Note: The picture above is Johann Kerseboom's Portrait of Robert Boyle (ca. 1689). Kerseboom and his assistants painted multiple versions of this portrait. This one, called the Shannon Portrait after the family that owned it,was unknown to scholars until early this century, when it came up for auction in London and was purchased by the Chemical Heritage Foundation in Philadelphia.
Over the past several months, I’veintroduced readers to John Polkinghorne, a leading modern scientist who is also an outspoken Christian. This new series will introduce you to a great scientist from the period often called the “Scientific Revolution,” when modern science came into existence. The English chemist Robert Boyle (1627-1691) is an outstanding example of a Christian scientist whose faith interacted fundamentally with his science. His remarkable piety was closely linked with his interest in science, and his Christian character shaped the ways in which he conducted his scientific life. A deep love for scripture, coupled (ironically) with a lifelong struggle with religious doubt, led him to write several important books relating scientific and religious knowledge. We’ll explore aspects of this fascinating interaction over the next few months. I hope you’ll join us for the conversation.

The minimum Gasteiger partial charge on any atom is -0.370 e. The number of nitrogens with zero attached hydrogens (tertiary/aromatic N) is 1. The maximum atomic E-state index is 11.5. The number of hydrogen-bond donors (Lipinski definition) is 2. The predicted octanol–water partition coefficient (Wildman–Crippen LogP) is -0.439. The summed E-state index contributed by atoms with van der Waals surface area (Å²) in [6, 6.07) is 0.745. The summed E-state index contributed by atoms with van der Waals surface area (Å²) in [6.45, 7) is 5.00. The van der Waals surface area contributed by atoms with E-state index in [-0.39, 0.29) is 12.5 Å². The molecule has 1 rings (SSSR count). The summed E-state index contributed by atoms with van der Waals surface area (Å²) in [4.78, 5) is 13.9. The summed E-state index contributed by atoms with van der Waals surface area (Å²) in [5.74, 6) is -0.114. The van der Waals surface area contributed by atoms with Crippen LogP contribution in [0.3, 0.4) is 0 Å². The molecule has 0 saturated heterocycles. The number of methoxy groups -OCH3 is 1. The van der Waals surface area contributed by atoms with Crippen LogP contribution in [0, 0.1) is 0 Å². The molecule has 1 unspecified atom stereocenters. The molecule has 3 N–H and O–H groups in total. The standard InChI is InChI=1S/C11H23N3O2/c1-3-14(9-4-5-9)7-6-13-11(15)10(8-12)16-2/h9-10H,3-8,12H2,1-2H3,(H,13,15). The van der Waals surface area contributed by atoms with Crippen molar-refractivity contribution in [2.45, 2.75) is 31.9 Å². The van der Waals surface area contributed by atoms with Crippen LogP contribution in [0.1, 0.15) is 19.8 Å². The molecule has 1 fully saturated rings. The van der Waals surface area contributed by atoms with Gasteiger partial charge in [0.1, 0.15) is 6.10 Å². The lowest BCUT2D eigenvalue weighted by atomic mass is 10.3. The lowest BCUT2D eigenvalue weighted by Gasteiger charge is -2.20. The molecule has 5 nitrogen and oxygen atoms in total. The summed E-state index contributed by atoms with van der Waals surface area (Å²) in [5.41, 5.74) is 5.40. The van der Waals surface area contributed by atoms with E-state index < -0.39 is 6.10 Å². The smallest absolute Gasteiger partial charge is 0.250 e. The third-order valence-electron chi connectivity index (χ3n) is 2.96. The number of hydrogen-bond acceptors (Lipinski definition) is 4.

Who Was Robert Boyle?
Robert Boyle is best known today as the person who published “Boyle’s Law,” the inverse relation between the pressure and volume of gases that is a standard part of a basic chemistry course. Often this is shown graphically as in this illustration, but Boyle didn’t present it in that way, nor did he write it down as an equation, such as PV = k, where P and V are the pressure and volume of the gas and k is a constant numerical value.